The Wells Laboratory studies the cell-intrinsic mechanisms that the immune system uses to decode extracellular signals and translate these into the appropriate immune vs. tolerant responses. The lab has defined a series of intracellular proteins that sense signals from costimulatory and growth factor receptors and translate them into transcriptional responses.
In particular, the Wells Lab studies how transcription factors establish immunoregulatory gene expression programs in T cells through cooperation with chromatin remodeling and DNA methylation complexes. The lab team has two decades of experience in cellular immunology, cell biology, and molecular biology research, including mouse models, in vivo and in vitro human and mouse lymphocyte function, biochemistry, transcriptional biology and epigenetics.
As part of its research, the lab has incorporated approaches such as ChIP-seq, ATAC-seq, 4C-seq and Capture-C to study genome-wide transcription factor occupancy, histone modification, and long-range interactions between enhancers and promoters. These approaches take advantage of deep sequencing resources and the bioinformatic expertise needed to analyze the genome-scale data sets at The Center for Spatial and Functional Genomics, which lab director Andrew Wells, PhD co-directs.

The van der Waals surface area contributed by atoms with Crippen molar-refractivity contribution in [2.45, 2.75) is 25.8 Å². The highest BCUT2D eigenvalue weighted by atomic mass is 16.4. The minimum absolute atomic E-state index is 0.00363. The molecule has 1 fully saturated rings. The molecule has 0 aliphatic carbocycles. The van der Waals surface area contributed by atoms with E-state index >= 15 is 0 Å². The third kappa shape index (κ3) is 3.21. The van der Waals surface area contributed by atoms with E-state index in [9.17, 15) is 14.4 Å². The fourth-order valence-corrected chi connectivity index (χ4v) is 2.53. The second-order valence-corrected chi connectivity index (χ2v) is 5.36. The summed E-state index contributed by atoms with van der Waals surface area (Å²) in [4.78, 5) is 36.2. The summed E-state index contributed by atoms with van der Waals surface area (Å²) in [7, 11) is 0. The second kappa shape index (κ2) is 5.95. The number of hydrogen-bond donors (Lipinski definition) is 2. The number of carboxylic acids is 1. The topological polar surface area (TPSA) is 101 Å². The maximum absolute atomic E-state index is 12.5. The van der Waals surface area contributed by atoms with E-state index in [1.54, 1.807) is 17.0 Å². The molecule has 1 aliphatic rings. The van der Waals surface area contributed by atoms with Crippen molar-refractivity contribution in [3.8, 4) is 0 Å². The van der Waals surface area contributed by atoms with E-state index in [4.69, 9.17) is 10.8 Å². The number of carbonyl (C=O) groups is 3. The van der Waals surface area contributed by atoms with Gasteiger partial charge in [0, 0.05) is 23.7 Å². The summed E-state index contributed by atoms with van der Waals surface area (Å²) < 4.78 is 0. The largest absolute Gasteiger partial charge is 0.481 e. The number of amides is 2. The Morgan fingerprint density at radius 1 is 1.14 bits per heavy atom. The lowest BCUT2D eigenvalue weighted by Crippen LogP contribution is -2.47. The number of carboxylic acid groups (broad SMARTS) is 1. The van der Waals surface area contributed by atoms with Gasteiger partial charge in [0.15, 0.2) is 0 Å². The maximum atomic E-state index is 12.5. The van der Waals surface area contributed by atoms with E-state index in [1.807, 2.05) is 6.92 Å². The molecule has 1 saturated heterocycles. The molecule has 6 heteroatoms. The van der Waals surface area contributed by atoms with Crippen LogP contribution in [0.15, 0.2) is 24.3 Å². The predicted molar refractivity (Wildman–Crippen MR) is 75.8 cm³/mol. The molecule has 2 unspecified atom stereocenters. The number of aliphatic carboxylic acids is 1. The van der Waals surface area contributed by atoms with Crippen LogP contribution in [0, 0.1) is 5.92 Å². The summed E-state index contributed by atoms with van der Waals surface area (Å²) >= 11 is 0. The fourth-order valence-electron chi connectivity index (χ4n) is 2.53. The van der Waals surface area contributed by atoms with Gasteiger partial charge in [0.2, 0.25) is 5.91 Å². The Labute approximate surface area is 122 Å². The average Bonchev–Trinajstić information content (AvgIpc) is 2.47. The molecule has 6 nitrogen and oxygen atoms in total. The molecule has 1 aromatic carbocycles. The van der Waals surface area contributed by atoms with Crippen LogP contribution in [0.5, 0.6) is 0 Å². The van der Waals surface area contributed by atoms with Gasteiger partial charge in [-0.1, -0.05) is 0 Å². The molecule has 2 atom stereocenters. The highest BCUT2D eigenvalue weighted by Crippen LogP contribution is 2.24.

- Regulation of Immune Tolerance by Cyclin-Dependent Kinases
- The CDK2-p27kip1 axis regulates transplant tolerance
- CDK2 regulates IL-2 production by Tconv
- CDK2 phosphorylates and targets FOXP3 for degradation
- Transcriptional and Epigenetic Regulation of T cell Function
- Reprogramming of T cell function by FOXP3
- Silencing of effector programs by IKAROS
- Imprinting T cell fate choices by de novo DNA Methylation (DNMT3A)
- Mapping 3D Gene CIS-regulatory architectures (IL2, IL17)
- Understanding how genetic polymorphisms contribute to disease risk by genome-scale mapping of promoter-enhanced interactomes